Whether or not the ad war is any reason for this, Obama is continually improving his position in March 4th polls. Keep in mind, Clinton will have to prove these polls wrong by winning both states and do so by big margins. First, two polls from Ohio:
- A new Zogby poll shows a toss-up, in one of the closest polls from the state we have seen yet: Clinton is only ahead 44% to 42%.
- ARG confirms that the gap is rapidly closing, showing a 50% to 45% margin in a poll taken over the past two days. Five days ago, ARG showed a 49% to 39% gap.
- Update: Rasmussen confirms that Clinton has lost her Ohio lead, showing her ahead 47% to 45%. That’s down from a 5% lead on Sunday night and a 9% lead last week.
If Clinton has to even worry about Ohio at this point, that leaves her even less time to focus on Texas, where her position looks even more dire:
- Zogby shows Obama relatively comfortably ahead, 48% to 42%.
- ARG has Obama up 51% to 44%, which is actually a one point improvement for Hillary (which is saying a lot). Clinton’s lead among women (+9) and Hispanic (55-41) is much smaller than it should be, going a long way towards explaining her Texan troubles.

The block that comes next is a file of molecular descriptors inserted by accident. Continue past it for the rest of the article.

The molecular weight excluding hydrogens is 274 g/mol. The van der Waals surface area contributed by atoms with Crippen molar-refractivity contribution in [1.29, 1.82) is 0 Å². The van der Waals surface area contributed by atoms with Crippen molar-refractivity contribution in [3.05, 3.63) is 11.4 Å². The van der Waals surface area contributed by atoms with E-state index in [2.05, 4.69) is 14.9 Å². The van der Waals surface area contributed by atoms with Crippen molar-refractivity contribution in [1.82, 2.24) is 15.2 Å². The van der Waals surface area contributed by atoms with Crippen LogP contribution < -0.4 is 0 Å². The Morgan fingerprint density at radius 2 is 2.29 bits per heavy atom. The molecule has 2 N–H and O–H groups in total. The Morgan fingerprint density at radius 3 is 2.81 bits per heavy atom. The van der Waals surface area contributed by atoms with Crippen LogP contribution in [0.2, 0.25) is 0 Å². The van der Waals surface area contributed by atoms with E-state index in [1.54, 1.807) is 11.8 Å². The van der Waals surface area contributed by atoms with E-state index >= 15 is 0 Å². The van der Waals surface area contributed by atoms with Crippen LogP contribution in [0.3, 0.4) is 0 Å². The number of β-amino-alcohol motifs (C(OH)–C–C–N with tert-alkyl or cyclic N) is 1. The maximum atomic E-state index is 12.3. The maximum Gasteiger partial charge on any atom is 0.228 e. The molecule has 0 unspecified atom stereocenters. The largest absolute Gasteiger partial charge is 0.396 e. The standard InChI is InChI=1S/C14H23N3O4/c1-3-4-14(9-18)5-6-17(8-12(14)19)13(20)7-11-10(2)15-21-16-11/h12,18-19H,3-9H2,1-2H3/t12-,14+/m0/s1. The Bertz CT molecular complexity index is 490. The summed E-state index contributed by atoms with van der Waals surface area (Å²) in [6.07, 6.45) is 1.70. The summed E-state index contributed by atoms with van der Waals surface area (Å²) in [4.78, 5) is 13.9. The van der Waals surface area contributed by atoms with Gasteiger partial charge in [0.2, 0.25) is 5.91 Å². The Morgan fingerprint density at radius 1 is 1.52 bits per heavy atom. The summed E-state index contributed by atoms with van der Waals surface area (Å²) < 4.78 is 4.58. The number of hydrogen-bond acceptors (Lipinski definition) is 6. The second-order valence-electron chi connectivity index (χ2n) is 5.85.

- Meanwhile, the BELO Texas tracking poll shows Obama taking the lead for the first time, albeit only 46% to 45%.
In all of these polls, John McCain hardly looks to be in any danger against Mike Huckabee, which is a semi-surprise given that Huckabee was expected to maintain some semblance of competitiveness in Texas. But with the media having given up on the GOP race, it is not surprising that Huckabee is finding no space to continue making his case.
McCain got even better news with the release of a Mason-Dixon general election poll from Florida:
- McCain leads Obama 47% to 37% and he leads Clinton 49% to 40%.
- McCain posts strong numbers among Republicans, while both Democrats (particularly Obama) are much weaker among independents.
If these numbers are confirmed (and Florida hasn’t been very kind to Dems over the past few months), it could spell trouble for the Democratic nominee who can’t afford to give up on the Sunshine State’s 27 electoral votes. (I am not suggesting that Democrats need to WIN Florida to get the White House, but that they need to force McCain to defend those 27 electoral votes, otherwise he would have too much time to spend not only on places he really can’t afford to lose, like Ohio, but also testing the Democratic nominee in blue-leaning states). One possible reason for McCain’s strength could be that he is likely to be stronger than other GOPers would have been among the Cuban community.